Tessie kicked off our day at three a.m. when she appeared at the door of my bedroom wearing bunny ears and hopping up and down excitedly. She had already been up for several hours around midnight with Paul, so I understood upon hearing the lights click on and hearing her tiny footsteps padding across her room on her way to our door that it was my turn to try to get the tiny troublemaker back to sleep.

But really, I know that I cannot complain in any way about Tessie's sleep habits. 

She was two weeks old when she started sleeping through the night every night.

And I don't mean six hours. I mean 12 hours if I didn't set alarm to wake her to eat, which we discovered because I assumed, being a newborn she would just awake on her own like all our others had.

Having had an older sister who didn't sleep more than an hour at a time for the first 18 months of her life I knew what a blessing this was.

But now at 3 years old, Tessie has a mind of her own.

She has big ideas.

And sometimes that involves waking up at 3 am to play with her ponies while wearing bunny ears in the playroom and yelling for mom to come join her.

Tessie is, so far, the least verbal of all of our kids as a three year old.

She has less than twenty words, which means that she says less than Maggie said at the same age.

But in the last month she has begun saying more and more, at what seems to be a rapidly accelerating rate. This morning she threw herself on the floor of the car when I was trying to get her into her car seat and shouted "Sad! Sad! Sad!" in a tiny perfect voice because she wanted to be given a chance to pick up a toy cell phone before settling peacefully into her seat.

I scooped her up and kissed her about thirty times, while Maggie said "Tessie alert!" (something my phone says when the car stops to remind me that she's there) and then together we headed to her school where she twirled around at least a half dozen times on the way to the front door, wearing her full sized backpack which looks enormous on her tiny frame.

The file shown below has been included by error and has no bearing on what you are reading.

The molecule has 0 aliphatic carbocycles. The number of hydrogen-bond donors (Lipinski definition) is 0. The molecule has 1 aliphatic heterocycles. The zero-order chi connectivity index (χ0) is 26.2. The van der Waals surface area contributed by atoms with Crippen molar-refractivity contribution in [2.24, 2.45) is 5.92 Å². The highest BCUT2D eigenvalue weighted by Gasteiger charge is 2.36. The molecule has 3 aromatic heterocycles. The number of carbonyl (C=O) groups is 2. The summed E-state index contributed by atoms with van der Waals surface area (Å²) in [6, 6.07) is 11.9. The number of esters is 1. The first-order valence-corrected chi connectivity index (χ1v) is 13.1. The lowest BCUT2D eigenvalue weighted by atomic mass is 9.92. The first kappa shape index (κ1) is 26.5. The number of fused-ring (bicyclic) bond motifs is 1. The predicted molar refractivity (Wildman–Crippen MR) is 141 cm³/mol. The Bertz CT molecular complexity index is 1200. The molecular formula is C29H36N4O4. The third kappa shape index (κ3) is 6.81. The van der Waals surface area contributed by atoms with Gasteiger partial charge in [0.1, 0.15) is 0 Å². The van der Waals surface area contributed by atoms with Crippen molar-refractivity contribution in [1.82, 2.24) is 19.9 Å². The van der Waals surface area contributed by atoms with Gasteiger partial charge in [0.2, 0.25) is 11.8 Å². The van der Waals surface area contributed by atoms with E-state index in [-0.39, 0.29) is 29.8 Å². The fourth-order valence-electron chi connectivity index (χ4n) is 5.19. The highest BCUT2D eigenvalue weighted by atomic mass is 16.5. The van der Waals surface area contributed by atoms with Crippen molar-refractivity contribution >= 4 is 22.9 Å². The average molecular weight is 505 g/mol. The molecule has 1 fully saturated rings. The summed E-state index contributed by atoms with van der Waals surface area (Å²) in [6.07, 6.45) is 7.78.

Those early nights when she slept so deeply were likely because she was having many central apneas and hypopneas a night and it's scary to think that high CO2 levels are probably why she slept 20+ hours a day as a 6 month old.

Which is why now, when she wakes up, I sometimes find myself thinking "this was how it was supposed to be" as I try to convince her to go back to sleep, while also being very grateful that she survived those early months when we didn't know what was going on.

Tessie has gone from dozens of central apneas a nights and hundreds of hypopneas, to a few apneas a week at the moment. We now have multiple nights in a row where her alarm doesn't make a sound. It seems that she really may be outgrowing it (and interestingly it seems to me that as they've decreased her other skills have increased... maybe because she's less tired?).

And for that I am definitely willing to trade some sleepless nights spent convincing her that her ponies need to rest because they have an early morning that will be arriving very soon, and so do we.

Sunday, September 1, 2019

The Princess and The Super Hero

When I saw the dress on the hanger at the second hand store I knew it would be perfect for her. 

$8.50 was the price on the tag and so I picked it up, and then it was time for dress up and playing in the back yard when we got home.

Maggie, with her flare for the dramatic, was immediately transformed into a princess:

But then the boys arrived.  Two tiny Spider Men. And the mischief began.

You see, Maggie loves to call James "baby."

And James, like any self respecting four and a half year old who sees his fifth birthday looming in the very near future, hates it.

He always corrects her and says "Big Boy Maggie. Big Boy." 

And I'll explain to him that it's just like how he'll always be my baby, because she used to cuddle him so much when he really was a tiny baby. But this answer is not acceptable. 

And so the battle over getting her to call him anything other than "baby" continues. 

I'm fairly certain she does it because she knows it drives him crazy.

"Remember Maggie," I'll say. "He's a big boy. James is a big boy!" And she'll snort and mutter and chuckle to herself and say "baby" under her breath or out loud depending on her mood. 

So basically it's a pretty typical sibling relationship. 

Meanwhile Patrick was coaching his little brother on how to actually be Spiderman.

They raced around the yard together fighting bad guys and saving the day.

And Patrick was even coaching James on how to properly form his hands to shoot spider webs.

All in all it was a very good day.